At 52-years old, there is still a boyish enthusiasm about Hands, but if there was any latent puer aeternus streak, it was duly expunged in the aftermath of the Brexit referendum. Since June 2016, rival Brexit factions in the Conservative Party have exposed bitter divisions in the cabinet and across government as a whole. In a recent speech, Treasury Secretary Liz Truss took aim at the “macho” spending demands of her cabinet colleagues, warning Michael Gove that there was “enough hot air and smoke at the Environment Department already”. A faint grin crosses Hands’ face before he throws a fire blanket over the comments: “I think that was a misunderstanding. I think that Liz was trying to make some slightly laboured joke by rhyming Gove with stove and I think maybe too much has been read into that comment”.
Hands continues: “Nonetheless, people need to be careful about making unaffordable spending pledges and I don’t mean that as a criticism of Michael… most of the pledges that Michael is looking at, [such as] his environmental moves, are not big expenditure pledges”. And yet, what is peculiar about so many of today’s Tory proposals is that they have been predicated on increased expenditure. Beyond pleas made by the Home Secretary Sajid Javid and Defence Secretary Gavin Williamson for spending rises in their departments, the Prime Minister also promised a £20 billion cash boost to the NHS, which many believe will be provided for by a tax hike. Ostensibly, such tax-and-spend policies carry a distinctly Labour flavour to them and Hands is wary of this: “I think that as the Conservatives we have to be true to our core mission and that is to set people free and keep taxes low,” says Hands. “We don’t want to become a Party that taxes more and spends more than we can afford… Today’s deficits are tomorrow’s debts”.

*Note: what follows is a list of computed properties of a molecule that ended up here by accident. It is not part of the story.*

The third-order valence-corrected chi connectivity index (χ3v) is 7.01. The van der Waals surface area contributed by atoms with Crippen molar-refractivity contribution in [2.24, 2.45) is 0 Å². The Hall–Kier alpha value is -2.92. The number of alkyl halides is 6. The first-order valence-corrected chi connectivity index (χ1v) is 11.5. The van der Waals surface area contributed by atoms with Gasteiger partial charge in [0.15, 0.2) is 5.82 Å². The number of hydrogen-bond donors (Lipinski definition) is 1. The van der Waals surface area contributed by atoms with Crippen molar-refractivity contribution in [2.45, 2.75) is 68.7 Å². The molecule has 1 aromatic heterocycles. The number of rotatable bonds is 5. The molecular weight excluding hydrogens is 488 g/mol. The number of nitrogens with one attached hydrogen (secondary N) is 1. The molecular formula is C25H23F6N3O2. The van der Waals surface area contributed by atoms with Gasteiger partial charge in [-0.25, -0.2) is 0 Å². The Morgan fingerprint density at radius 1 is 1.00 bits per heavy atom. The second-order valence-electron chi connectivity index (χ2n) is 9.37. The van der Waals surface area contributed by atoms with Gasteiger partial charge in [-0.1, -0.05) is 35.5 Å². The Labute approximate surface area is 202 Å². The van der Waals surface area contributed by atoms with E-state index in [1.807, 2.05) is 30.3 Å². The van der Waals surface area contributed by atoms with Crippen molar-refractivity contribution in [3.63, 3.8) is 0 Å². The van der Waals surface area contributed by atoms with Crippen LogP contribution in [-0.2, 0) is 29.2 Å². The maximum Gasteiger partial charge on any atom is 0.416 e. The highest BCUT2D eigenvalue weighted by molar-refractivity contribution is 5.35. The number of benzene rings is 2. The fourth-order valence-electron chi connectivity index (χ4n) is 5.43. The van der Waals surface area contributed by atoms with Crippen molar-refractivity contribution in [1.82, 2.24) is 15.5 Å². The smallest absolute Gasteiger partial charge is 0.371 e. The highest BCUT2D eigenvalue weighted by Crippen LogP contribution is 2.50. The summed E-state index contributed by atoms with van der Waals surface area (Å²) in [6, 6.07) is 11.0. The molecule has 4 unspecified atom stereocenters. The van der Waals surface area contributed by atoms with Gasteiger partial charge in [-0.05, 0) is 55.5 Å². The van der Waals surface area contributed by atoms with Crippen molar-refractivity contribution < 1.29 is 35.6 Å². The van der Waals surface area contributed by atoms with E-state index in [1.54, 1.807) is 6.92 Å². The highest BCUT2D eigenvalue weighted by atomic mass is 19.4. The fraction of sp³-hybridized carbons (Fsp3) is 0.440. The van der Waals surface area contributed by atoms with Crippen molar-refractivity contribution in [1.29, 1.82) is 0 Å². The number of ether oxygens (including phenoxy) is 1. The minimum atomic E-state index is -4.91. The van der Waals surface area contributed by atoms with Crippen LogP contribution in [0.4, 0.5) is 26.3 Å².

A lifelong Conservative, Hands knew that he was a Tory from the moment he picked up a newspaper aged 13. Growing up in 1970s, a bête noire decade for Conservatives, Hands’ parents were forced to move around the country to escape the closure of grammar schools. “I was brought up with a sense that nobody owes you a living and that you have to find your own way in the world,” says Hands. “The state is there to provide a safety net, but I was always brought up to be as self-reliant as possible”. Since becoming an MP for Chelsea and Fulham, Hands had not once rebelled against his Party before the Heathrow vote. Will the vote ignite a new phase of rebellion? “No, definitely not,” says Hands. “I am someone who is strongly loyal to my constituency and their interest to have a Conservative government rather than a Corbyn-style Labour government. I don’t think my constituents would forgive me if I was in some way part responsible for the rise of a Corbyn government”.
Towards the end of the interview, Hands confesses that his plans for the future remain “unformulated” because he was “never expecting to resign”. The MP does express a desire to return to government in the future, but in the intermediary period, Hands is more than content to focus on “key” constituency issues. Besides, it is difficult to criticise the timing of his departure from office with a World Cup in full swing. His tournament prediction? Some secrets are best left untold.
In next month’s edition, KCW Today will be running a feature on Labour MP for Kensington Emma Dent Coad.